The Buriram property market isn’t the first, second or even sixth that comes to mind when you think about Thailand real estate. The sleepy city is an hour flight northeast of Bangkok and is probably best known for its football team. However, there is some life to this backwater.
Buriram has a small expatriate community but it is hardly a destination. That actually is part of the charm of living in Buriram. It’s quiet, most places are closed by nine, and life moves slowly. The cost of living here is less than more developed cities in Thailand although you will still find some locals on online forums complaining about how things aren’t as cheap as they used be. Living here is attractive to digital nomads or freelancers who want to keep expenses down.
See more: Buriram area guide
While not universal, most expats living here do so with a partner or spouse and share a house. This means most property buyers, both domestic and international, are end users and not investors. This isn’t necessarily a bad thing.
Want to know more about the Buriram property market? Here are three facts to consider.
3 things to know about the Buriram property market
1) Stability in Isaan
Investment in Buriram during the decade has been notable with the Chang International Race Circuit and Robinson Lifestyle Center Buriram among the notable projects to be completed. These attractions have boosted tourism and drawn more interest to the city. It is a different story in the neighbouring Surin where investment has been more limited leading to a fairly stagnant property market.
That being said Buriram isn’t as built up as some other cities in Southern Isaan like Nakhon Ratchasima. According to Buriram Isaan Property, housing prices levelled out in 2016 after a six-year surge. Meanwhile, continued investment in Nakhon Ratchasima has led to stronger take-up rates and a more diverse property market. That being said, stability isn’t a bad thing as some rural real estate markets in Thailand have been prone to swings in value.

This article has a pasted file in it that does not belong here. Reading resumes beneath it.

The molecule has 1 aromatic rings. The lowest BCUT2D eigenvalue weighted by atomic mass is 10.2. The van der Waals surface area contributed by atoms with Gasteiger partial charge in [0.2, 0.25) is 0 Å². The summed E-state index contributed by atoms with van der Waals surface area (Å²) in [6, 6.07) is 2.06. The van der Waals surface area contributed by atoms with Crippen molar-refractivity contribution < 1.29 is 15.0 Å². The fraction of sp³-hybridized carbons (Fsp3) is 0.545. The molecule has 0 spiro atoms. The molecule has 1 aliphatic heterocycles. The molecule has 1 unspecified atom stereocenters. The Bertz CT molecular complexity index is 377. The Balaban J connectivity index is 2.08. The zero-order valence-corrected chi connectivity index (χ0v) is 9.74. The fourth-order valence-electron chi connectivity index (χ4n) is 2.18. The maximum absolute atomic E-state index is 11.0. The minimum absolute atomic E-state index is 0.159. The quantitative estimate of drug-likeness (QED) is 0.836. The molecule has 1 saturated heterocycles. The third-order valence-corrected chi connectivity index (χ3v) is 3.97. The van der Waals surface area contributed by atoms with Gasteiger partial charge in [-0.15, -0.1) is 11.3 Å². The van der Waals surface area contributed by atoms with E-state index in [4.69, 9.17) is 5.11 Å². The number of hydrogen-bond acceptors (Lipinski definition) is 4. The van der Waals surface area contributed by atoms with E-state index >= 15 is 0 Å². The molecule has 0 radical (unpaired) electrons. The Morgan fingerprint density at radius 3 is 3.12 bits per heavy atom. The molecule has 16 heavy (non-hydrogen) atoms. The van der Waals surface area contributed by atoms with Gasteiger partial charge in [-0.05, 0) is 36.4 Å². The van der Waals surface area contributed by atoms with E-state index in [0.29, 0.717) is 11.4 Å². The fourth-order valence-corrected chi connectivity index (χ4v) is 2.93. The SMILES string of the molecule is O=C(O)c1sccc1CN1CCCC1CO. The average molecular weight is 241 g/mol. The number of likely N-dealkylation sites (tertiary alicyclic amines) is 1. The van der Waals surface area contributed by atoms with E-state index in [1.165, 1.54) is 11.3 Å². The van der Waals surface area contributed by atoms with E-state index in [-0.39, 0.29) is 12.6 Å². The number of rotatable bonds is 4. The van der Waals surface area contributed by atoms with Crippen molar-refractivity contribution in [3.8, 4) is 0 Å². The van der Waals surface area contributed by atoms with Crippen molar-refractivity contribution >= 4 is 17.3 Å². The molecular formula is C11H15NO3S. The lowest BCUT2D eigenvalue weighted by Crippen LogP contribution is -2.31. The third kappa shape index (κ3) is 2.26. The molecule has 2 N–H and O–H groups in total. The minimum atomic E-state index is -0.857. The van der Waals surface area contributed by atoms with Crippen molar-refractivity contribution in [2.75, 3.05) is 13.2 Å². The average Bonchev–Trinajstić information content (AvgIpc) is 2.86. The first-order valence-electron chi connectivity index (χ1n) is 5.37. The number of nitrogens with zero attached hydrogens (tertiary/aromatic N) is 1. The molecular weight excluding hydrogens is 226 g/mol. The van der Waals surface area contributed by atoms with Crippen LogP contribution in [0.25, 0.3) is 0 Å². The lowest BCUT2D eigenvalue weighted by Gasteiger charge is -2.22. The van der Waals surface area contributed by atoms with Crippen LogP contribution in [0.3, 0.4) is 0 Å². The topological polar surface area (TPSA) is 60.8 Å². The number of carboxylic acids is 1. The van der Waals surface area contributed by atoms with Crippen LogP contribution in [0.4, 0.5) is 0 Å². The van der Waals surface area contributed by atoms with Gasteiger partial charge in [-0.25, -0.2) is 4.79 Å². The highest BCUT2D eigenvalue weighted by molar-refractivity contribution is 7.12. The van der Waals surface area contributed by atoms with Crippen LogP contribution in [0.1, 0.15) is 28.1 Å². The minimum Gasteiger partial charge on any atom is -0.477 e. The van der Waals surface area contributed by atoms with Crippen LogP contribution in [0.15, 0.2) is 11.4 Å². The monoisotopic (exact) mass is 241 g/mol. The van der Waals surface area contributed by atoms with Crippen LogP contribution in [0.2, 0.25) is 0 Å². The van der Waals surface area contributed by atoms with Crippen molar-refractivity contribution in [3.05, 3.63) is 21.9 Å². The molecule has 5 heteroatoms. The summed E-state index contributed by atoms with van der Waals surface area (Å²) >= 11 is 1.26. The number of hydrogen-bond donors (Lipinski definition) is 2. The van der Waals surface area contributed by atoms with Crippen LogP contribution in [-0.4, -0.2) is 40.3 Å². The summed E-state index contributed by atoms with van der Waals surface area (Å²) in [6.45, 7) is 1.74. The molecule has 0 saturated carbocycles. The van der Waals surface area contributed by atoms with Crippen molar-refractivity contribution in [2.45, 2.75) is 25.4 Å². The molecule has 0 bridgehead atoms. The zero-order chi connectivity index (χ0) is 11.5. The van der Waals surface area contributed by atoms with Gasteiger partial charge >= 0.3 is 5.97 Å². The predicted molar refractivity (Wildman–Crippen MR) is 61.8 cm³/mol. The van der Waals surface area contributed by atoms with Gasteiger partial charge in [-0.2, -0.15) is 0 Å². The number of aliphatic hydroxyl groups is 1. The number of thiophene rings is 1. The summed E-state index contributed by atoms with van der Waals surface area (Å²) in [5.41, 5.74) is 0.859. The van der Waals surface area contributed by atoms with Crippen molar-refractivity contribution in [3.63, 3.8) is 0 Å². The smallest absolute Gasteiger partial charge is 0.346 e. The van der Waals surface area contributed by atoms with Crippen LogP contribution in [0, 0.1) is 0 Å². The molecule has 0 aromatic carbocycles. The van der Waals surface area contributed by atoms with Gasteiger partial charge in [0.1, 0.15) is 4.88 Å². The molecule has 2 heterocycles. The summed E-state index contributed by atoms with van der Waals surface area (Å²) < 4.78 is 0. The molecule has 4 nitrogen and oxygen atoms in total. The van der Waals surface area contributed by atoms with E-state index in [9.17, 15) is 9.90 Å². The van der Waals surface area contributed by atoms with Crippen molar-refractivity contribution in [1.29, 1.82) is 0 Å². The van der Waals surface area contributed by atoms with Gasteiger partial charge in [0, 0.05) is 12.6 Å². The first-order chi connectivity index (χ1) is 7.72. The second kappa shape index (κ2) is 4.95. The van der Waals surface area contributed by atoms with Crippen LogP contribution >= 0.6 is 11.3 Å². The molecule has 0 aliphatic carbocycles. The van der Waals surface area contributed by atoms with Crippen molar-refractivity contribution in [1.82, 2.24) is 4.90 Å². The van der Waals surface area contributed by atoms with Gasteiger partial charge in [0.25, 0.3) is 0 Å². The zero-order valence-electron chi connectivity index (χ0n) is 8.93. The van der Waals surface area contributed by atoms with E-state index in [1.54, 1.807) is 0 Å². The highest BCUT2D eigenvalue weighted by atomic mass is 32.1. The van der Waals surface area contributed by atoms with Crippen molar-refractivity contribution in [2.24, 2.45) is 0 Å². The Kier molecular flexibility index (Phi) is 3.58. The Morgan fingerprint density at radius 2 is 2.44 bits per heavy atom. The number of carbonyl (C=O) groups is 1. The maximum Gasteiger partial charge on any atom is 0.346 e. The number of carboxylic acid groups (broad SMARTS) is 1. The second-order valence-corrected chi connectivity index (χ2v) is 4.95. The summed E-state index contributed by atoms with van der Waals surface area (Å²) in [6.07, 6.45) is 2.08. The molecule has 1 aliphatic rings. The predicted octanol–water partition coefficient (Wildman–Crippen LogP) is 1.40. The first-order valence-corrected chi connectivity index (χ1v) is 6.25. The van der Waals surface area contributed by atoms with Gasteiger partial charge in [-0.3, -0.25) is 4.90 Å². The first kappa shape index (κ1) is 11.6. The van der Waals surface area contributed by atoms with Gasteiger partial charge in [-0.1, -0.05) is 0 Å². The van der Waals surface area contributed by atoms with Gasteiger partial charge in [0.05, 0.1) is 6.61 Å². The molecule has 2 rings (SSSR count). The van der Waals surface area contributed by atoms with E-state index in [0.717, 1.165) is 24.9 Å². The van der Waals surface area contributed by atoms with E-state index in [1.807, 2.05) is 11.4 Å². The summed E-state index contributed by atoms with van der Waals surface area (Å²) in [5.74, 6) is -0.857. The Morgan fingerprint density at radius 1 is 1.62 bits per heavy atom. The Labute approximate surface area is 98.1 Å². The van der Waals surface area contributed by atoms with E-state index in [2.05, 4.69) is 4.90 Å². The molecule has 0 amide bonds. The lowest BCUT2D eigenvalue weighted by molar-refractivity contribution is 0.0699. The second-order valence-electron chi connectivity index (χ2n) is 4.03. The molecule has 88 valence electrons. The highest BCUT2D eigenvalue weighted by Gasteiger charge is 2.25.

2) Land ownership creates issues
Foreigners may not own land in Thailand. This can prove to be a sore subject in a place like Buriram where there condo market is almost non-existent. This means international buyers must rely on a legal mechanism called superficies in order to acquire non-rental properties such as detached houses.
According to Isaan Lawyers, Thai Law allows for landowners to create a right of superficies granting another person, including foreigners, the right to own any buildings located on a plot of land. These agreements can last up to 30 years with renewals available for another 30 years.
Overseas buyers who have married a Thai partner can always buy land and houses under their name, but this offers no protection in case of a separation. At the end of the day, there are property ownership options available, but you should speak with a lawyer before making a final decision.
3) Money goes farther
In Bangkok, you’re lucky if THB4 million gets you a studio unit at the tail end of the BTS or MRT line. That amount can get you a spacious, multi-bedroom home in Buriram with money to spare.
Buriram Isaan Property has a number of homes listed on Thailand Property. This includes an impressive three-bedroom home with a large kitchen and living room. The property is also close to the Buriram city centre. Best of all, it only costs THB3.8 million.
For THB3 million, you can call a magnificent five-bedroom residence in Buriram home. The property utilises modern touches with traditional materials, such as hardwood, to create a house that is both functional and beautiful.